When I was younger, I considered museums and poetry to be in the same category: things I should appreciate but have to really fake enthusiasm for. One summer in high school, I spent a month living in Spain with a group of other American students. We lived for 2 weeks all together in a gorgeous rococo-style apartment just off the park near the Arc de Triomf, discovering the joys of Nutella-smeared bread and ogling cute European boys and giggling at the topless, gorgeous Spanish women who confidently sunbathed on every beach. You know, being seventeen.
I remember a weekend trip to Madrid to see the Rothko paintings at the Museo Reina Sofia. I couldn't understand the fuss: It was just stripes of colors on a canvas! I wasn't moved by it, not the way I was moved by the epic scenery of our weekend hike to the frost-bitten, rocky tips of the Pyrenees or diving into the warm surf on the scalloped beaches of Sitges. Nature is my museum. My church.
I hope I'll learn to appreciate art more and more as I get older. (Ditto with wine!) I hope that I can stand in the MoMA and nod thoughtfully and mean it, rather than nodding because I'm thinking about the very stellar cheese plate in the MoMa cafe and also how nice it will be to take off the tight jeans I'm wearing and put on sweatpants. (Look, this is all between you and me, okay?)
Poetry, though. Poetry I suddenly get. Why? It used to sound like a foreign language to me, and now it feels like there are dozens of writers who are peering inside my head and transcribing what's in there. And beyond the poems that feel familiar, there are so many that transport me, even if I can't relate to the feelings. I know there's been a lot of poetry here lately, and I'm sorry to keep borrowing other people's words, but really, can you read this without melting, from picking flowers, by Nate Marshall.
a man carries flowers for 3 reasons:
• he is in love
• he is in mourning
• he is a flower salesman
i’m on the express train passing stops
to a woman. maybe she’s home.
i have a bouquet in my hand,
laid on 1 of my arms like a shotgun.
the color is brilliant, a gang war
wrapped & cut diagonal at the stems.
i am not a flower salesman.
that is the only thing i know.
Or this poem: "All I Ever Wanted" from Katie Ford:
When I thought it was right to name my desires,
what I wanted of life, they seemed to turn
like bleating sheep, not to me, who could have been
a caring, if unskilled, shepherd, but to the boxed-in hills
beyond which the blue mountains sloped down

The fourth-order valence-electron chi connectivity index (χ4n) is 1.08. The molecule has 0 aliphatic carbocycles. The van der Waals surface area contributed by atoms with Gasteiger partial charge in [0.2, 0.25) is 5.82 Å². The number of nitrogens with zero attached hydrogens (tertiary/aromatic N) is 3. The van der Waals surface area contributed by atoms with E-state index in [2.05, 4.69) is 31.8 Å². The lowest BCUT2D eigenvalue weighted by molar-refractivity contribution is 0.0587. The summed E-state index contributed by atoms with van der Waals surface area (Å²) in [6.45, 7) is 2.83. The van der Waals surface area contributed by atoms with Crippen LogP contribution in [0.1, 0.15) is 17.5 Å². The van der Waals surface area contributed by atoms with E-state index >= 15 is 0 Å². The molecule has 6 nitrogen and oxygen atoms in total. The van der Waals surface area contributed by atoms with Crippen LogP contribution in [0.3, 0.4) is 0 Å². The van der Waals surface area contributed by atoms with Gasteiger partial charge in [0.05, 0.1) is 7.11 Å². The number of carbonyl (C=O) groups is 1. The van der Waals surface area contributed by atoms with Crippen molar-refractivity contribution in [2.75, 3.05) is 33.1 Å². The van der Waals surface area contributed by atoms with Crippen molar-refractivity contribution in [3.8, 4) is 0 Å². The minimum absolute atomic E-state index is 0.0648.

with poppies orange as crayfish all the way to the Pacific seas
in which the hulls of whales steered them
in search of a mate for whom they bellowed
in a new, highly particular song
we might call the most ardent articulation of love,
the pin at the tip of evolution,
In the middle of my life
it was right to say my desires
but they went away. I couldn’t even make them out,
not even as dots
now in the distance.
Yet I see the small lights
of winter campfires in the hills—
teenagers in love often go there
for their first nights—and each yellow-white glow
tells me what I can know and admit to knowing,
that all I ever wanted
was to sit by a fire with someone
who wanted me in measure the same to my wanting.
To want to make a fire with someone,
That was all. Oh, but also, I wanted to eat chocolate cake at night with my fingers, standing at the counter, licking the frosting off each one in turn. I wanted to climb the carpeted stairs after I rinsed my dinner plate, sticky with short rib sauce and bits of fresh rosemary, in the sink, and take off my crisp navy pajamas. I wanted to pull back the covers in the cold bedroom and curl myself around the warmth of someone sleepy and sturdy. I wanted to be quiet. I wanted my teeth brushed and flossed, my alarm set, my day ahead busy and planned. I wanted not to want anything but this, for now.
Maryland Fudge Cake
Adapted from an incredible vintage cookbook called Maryland's Way, this cake is a perfect example of how mystifying the alchemy of baking can be. Just a few simple pantry ingredients are transformed into cake with a delicate, souffle-like top and a moist, dense, brownie-like interior. Skip the frosting if you aren't a hardcore chocolate fan and opt for a dollop of loosely whipped cream instead.
1/2 cup (4 ounces) unsalted butter, at room temperature
1 cup (7 ounces) granulated sugar
2 ounces bittersweet chocolate
1/2 cup (2 1/8 ounces) all-purpose flour
1/2 teaspoon salt
1 teaspoon vanilla extract
1 cup chopped black walnuts (or regular walnuts)
For the frosting
2 teaspoons unsalted butter, softened
1 cup (4 ounces) confectioners' sugar
2 tablespoons cocoa powder
3 tablespoons hot brewed coffee (use hot water or warm milk if you don't want coffee flavor)
Preheat the oven to 375 degrees F. Grease a 9" round cake pan and line it with parchment paper.
Melt the chocolate and set aside to cool slightly.
Cream together the butter and sugar until very pale in color and fluffy. Add the eggs one at a time, beating well after each to incorporate it fully.
Add the vanilla and mix well. Fold in the cooled chocolate and mix.
Add the flour and salt and mix until just combined. Don't overbeat the batter here. Fold in the chopped walnuts.
Scrape the batter into your prepared pan and smooth the top. Bake for about 25-30 minutes, or until the top is very puffy and a tester inserted into the center only has a few crumbs clinging to it, not wet batter.
Remove the cake from the oven and run a knife around the edges to loosen it, then let the cake cool fully before turning it out of the pan and frosting it.
For the frosting: Beat together the butter and sugar, then add the cocoa and hot coffee and beat until fluffy. PRO TIP: This makes just a very thin layer of frosting, so you can double the amounts of everything if you want a thicker layer.
Spread the frosting over the cake, slice, and serve.